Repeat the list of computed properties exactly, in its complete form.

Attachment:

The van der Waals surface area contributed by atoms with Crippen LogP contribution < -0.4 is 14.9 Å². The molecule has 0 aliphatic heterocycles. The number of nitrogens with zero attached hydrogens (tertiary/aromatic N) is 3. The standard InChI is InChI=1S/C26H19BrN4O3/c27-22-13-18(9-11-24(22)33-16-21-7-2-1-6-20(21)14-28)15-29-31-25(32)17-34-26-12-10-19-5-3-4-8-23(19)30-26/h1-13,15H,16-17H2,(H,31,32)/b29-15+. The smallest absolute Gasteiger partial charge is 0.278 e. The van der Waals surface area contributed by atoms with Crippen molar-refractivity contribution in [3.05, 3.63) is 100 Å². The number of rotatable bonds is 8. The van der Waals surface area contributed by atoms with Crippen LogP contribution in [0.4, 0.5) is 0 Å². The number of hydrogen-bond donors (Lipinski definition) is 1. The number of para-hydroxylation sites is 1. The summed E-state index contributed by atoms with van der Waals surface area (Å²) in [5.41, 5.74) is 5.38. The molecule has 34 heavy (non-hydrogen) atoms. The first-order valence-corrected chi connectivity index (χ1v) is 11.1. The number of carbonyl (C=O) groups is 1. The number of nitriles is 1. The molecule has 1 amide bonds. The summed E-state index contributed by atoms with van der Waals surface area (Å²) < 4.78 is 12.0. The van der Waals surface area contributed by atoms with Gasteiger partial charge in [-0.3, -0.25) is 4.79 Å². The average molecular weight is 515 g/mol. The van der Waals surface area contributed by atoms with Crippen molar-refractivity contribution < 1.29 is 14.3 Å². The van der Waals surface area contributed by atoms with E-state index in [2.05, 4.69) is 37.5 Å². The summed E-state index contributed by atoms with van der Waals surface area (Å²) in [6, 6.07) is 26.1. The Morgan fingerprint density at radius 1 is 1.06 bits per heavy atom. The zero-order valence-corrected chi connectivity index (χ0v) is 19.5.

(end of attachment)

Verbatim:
The van der Waals surface area contributed by atoms with Crippen LogP contribution < -0.4 is 14.9 Å². The molecule has 0 aliphatic heterocycles. The number of nitrogens with zero attached hydrogens (tertiary/aromatic N) is 3. The standard InChI is InChI=1S/C26H19BrN4O3/c27-22-13-18(9-11-24(22)33-16-21-7-2-1-6-20(21)14-28)15-29-31-25(32)17-34-26-12-10-19-5-3-4-8-23(19)30-26/h1-13,15H,16-17H2,(H,31,32)/b29-15+. The smallest absolute Gasteiger partial charge is 0.278 e. The van der Waals surface area contributed by atoms with Crippen molar-refractivity contribution in [3.05, 3.63) is 100 Å². The number of rotatable bonds is 8. The van der Waals surface area contributed by atoms with Crippen LogP contribution in [0.4, 0.5) is 0 Å². The number of hydrogen-bond donors (Lipinski definition) is 1. The number of para-hydroxylation sites is 1. The summed E-state index contributed by atoms with van der Waals surface area (Å²) in [5.41, 5.74) is 5.38. The molecule has 34 heavy (non-hydrogen) atoms. The first-order valence-corrected chi connectivity index (χ1v) is 11.1. The number of carbonyl (C=O) groups is 1. The number of nitriles is 1. The molecule has 1 amide bonds. The summed E-state index contributed by atoms with van der Waals surface area (Å²) < 4.78 is 12.0. The van der Waals surface area contributed by atoms with Gasteiger partial charge in [-0.3, -0.25) is 4.79 Å². The average molecular weight is 515 g/mol. The van der Waals surface area contributed by atoms with Crippen molar-refractivity contribution < 1.29 is 14.3 Å². The van der Waals surface area contributed by atoms with E-state index in [2.05, 4.69) is 37.5 Å². The summed E-state index contributed by atoms with van der Waals surface area (Å²) in [6, 6.07) is 26.1. The Morgan fingerprint density at radius 1 is 1.06 bits per heavy atom. The zero-order valence-corrected chi connectivity index (χ0v) is 19.5.